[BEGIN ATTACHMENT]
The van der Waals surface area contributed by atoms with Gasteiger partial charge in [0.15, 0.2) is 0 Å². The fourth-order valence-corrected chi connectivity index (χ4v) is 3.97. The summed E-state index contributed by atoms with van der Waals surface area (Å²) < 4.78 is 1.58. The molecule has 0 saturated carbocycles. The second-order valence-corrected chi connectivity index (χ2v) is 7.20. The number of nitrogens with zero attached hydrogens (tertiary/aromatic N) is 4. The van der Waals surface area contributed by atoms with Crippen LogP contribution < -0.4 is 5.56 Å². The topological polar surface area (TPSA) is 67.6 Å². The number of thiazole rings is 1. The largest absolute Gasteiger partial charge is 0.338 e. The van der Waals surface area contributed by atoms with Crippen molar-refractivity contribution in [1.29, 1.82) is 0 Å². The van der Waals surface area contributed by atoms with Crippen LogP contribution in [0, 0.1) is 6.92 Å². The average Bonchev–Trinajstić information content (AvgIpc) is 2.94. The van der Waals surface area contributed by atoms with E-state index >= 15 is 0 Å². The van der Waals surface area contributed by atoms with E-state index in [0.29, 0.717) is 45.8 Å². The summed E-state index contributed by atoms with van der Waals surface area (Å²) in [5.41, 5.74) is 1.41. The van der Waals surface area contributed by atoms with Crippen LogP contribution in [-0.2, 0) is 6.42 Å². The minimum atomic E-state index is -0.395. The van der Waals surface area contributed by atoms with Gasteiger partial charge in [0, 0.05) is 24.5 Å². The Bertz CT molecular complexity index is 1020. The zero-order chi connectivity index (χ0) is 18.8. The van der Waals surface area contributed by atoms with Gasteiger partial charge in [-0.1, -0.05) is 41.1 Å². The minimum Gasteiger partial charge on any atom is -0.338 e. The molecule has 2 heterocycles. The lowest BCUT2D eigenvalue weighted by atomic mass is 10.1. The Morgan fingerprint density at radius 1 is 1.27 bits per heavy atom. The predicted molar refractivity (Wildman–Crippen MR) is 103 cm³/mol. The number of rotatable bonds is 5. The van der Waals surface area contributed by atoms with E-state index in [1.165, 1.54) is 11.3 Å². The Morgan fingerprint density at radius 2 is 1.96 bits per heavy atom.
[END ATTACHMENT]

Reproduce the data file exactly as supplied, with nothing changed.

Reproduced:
The van der Waals surface area contributed by atoms with Gasteiger partial charge in [0.15, 0.2) is 0 Å². The fourth-order valence-corrected chi connectivity index (χ4v) is 3.97. The summed E-state index contributed by atoms with van der Waals surface area (Å²) < 4.78 is 1.58. The molecule has 0 saturated carbocycles. The second-order valence-corrected chi connectivity index (χ2v) is 7.20. The number of nitrogens with zero attached hydrogens (tertiary/aromatic N) is 4. The van der Waals surface area contributed by atoms with Crippen LogP contribution < -0.4 is 5.56 Å². The topological polar surface area (TPSA) is 67.6 Å². The number of thiazole rings is 1. The largest absolute Gasteiger partial charge is 0.338 e. The van der Waals surface area contributed by atoms with Crippen molar-refractivity contribution in [1.29, 1.82) is 0 Å². The van der Waals surface area contributed by atoms with Crippen LogP contribution in [0, 0.1) is 6.92 Å². The average Bonchev–Trinajstić information content (AvgIpc) is 2.94. The van der Waals surface area contributed by atoms with E-state index >= 15 is 0 Å². The van der Waals surface area contributed by atoms with E-state index in [0.29, 0.717) is 45.8 Å². The summed E-state index contributed by atoms with van der Waals surface area (Å²) in [5.41, 5.74) is 1.41. The van der Waals surface area contributed by atoms with Crippen LogP contribution in [-0.2, 0) is 6.42 Å². The minimum atomic E-state index is -0.395. The van der Waals surface area contributed by atoms with Gasteiger partial charge in [0, 0.05) is 24.5 Å². The Bertz CT molecular complexity index is 1020. The zero-order chi connectivity index (χ0) is 18.8. The van der Waals surface area contributed by atoms with Gasteiger partial charge in [-0.1, -0.05) is 41.1 Å². The minimum Gasteiger partial charge on any atom is -0.338 e. The molecule has 2 heterocycles. The lowest BCUT2D eigenvalue weighted by atomic mass is 10.1. The Morgan fingerprint density at radius 1 is 1.27 bits per heavy atom. The predicted molar refractivity (Wildman–Crippen MR) is 103 cm³/mol. The number of rotatable bonds is 5. The van der Waals surface area contributed by atoms with E-state index in [1.165, 1.54) is 11.3 Å². The Morgan fingerprint density at radius 2 is 1.96 bits per heavy atom.